Regardless of whether someone believes Obama to be racist, or whether his leadership is detrimental to the country, my question is what is "white culture?" An who is white? Are Italians considered white? How about Greeks? Does one have to be completely white, like a native, but non-aboriginal Norwegian? If all of these aforementioned cultures are grouped as white, then what monolithic "white culture" do you have? If there is a white culture, I'm not sure how I participate or influence white culture. Please Mr. Beck, help me understand.

One of my favorite blogs is "Stuff White People Like." The Canadian author Christian Lander is not necessarily proclaiming a white culture per se, but identifies proclivities that are hard to deny. Race, culture and skin color aren't interchangeable words, and to call Obama a racist attempting to dismantle white culture is a poor choice of concepts to criticize Obama's body of work.

But hey, Beck gets the ratings.

Wednesday, September 02, 2009

First days in preschool for child #2

We've been talking for weeks with daughter #2 about going to school. She doesn't exactly know the scope of institution--but she wants to do the things her older sister does, yet she wants to be independent. She had to acquire "Skechers" just like her older sister--picking out her own style but the same brand at Fred Meyer. Before she started on Tuesday, every building we passed brought the inquiry: "Is that my school? Is that my school?"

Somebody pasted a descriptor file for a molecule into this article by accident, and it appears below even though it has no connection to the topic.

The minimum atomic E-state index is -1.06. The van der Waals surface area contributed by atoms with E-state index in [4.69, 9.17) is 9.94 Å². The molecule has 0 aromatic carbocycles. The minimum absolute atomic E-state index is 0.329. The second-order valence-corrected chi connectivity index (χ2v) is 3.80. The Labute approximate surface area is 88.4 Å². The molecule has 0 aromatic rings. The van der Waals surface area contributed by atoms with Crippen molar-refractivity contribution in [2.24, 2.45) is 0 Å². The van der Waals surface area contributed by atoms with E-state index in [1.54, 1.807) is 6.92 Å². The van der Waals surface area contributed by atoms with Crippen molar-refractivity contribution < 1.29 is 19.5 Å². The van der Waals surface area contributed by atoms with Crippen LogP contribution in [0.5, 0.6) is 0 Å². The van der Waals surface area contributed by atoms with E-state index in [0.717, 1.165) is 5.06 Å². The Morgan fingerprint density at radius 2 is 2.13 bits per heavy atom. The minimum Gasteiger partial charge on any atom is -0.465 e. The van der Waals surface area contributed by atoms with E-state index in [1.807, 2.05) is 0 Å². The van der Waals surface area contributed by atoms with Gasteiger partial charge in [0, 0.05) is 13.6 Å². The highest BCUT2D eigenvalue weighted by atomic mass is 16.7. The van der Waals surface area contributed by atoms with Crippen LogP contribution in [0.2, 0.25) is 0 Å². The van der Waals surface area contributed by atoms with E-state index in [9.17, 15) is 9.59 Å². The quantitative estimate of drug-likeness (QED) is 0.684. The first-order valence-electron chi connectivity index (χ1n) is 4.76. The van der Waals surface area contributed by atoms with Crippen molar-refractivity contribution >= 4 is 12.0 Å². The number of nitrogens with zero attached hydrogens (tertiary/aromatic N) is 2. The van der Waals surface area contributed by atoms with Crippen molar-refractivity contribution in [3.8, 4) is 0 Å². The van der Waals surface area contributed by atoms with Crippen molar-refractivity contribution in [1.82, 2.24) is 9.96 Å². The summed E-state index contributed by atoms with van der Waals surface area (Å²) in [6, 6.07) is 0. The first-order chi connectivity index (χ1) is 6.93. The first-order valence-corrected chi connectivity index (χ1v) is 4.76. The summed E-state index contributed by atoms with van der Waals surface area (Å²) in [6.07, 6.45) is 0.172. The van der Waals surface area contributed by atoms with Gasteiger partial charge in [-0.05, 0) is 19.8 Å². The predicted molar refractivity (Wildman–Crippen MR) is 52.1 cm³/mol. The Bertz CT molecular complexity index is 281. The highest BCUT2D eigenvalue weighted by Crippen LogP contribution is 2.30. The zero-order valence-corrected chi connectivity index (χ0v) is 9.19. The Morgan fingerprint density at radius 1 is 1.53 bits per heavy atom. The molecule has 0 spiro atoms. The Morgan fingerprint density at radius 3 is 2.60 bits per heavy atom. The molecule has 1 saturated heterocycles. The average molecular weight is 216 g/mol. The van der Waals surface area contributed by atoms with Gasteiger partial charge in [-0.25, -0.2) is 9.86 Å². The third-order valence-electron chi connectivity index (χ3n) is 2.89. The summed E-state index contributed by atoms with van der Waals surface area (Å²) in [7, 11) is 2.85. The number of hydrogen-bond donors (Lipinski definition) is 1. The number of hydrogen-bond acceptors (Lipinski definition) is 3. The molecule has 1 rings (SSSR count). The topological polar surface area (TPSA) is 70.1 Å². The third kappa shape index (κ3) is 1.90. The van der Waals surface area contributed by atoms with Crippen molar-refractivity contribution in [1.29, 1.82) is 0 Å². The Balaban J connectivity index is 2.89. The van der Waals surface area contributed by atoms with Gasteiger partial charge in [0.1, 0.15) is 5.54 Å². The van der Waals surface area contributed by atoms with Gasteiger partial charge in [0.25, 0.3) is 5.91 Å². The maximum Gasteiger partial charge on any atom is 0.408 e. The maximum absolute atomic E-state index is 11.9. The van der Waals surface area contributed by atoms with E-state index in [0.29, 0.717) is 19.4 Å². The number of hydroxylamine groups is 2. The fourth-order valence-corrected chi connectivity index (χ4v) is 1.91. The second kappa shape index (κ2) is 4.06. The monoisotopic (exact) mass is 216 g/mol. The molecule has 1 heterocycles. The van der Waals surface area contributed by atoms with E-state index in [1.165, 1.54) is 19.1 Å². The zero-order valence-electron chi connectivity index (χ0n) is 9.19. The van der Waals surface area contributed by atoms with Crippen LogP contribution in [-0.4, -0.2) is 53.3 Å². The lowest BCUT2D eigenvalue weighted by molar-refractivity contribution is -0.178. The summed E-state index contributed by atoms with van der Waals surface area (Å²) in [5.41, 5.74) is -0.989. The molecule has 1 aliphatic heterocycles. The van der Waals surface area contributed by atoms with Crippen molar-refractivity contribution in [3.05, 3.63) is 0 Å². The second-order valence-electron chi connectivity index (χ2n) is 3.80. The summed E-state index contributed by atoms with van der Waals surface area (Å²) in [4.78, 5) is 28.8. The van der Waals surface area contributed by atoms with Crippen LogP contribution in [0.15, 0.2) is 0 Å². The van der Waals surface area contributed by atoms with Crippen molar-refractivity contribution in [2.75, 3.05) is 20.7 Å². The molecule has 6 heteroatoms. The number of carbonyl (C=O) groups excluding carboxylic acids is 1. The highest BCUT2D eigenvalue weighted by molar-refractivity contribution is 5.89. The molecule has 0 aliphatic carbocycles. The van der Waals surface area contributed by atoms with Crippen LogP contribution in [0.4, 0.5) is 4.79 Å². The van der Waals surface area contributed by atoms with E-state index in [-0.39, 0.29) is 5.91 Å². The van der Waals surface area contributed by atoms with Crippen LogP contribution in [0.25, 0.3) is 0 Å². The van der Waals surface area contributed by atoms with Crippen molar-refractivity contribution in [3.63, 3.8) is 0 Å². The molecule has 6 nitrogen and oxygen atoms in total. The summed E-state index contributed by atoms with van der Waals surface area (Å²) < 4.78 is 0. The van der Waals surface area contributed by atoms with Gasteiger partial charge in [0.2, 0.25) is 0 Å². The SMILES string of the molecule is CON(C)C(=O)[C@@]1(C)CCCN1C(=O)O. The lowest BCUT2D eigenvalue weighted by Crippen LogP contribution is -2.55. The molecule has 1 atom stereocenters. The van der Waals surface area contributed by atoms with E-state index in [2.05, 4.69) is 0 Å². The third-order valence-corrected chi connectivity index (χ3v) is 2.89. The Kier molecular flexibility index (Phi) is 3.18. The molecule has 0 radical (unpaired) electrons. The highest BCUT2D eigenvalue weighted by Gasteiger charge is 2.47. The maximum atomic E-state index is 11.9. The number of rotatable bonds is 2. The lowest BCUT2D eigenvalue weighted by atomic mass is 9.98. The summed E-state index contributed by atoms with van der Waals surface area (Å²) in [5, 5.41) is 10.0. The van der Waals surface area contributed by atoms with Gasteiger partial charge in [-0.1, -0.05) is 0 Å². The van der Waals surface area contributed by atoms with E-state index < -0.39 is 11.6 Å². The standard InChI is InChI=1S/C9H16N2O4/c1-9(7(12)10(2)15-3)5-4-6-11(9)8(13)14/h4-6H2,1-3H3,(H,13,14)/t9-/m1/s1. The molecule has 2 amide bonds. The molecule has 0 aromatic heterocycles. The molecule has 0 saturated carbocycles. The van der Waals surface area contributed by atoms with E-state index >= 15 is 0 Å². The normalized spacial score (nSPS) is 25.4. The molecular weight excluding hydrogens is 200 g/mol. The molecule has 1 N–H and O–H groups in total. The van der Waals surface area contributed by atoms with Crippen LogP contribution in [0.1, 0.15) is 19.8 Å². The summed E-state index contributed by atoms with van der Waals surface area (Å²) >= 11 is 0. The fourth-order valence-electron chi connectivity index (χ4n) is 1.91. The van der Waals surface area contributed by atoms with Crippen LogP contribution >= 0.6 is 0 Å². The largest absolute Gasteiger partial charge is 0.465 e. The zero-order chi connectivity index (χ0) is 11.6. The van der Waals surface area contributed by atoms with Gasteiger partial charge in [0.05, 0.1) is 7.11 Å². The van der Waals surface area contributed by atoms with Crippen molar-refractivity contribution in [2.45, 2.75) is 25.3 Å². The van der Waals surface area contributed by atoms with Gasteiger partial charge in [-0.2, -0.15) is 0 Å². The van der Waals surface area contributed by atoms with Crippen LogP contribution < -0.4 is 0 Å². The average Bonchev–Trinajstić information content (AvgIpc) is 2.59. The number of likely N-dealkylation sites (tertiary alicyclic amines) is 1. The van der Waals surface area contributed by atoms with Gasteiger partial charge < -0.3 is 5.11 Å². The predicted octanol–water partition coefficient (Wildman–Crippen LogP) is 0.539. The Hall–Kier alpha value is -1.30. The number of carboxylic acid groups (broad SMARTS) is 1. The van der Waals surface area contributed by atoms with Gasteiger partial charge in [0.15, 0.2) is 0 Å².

After 2 days, her ebbed enthusiasm makes me wonder if this is the right course, but we're already traveling this road. I can't quit my job now, and hers is a natural reaction to a completely different social situation. It's only three days per week, and her days aren't always full. I also admire her skepticism about the whole socialization process, I can relate to looking at any crowd with apprehension.

I miss the small, regular interactions throughout the day, and I look forward to Friday when we can hang out together at home. I will be off doing my chores somewhere in the house and she will come find me and say "Hey, Daddy!" Then, all will be right with the world.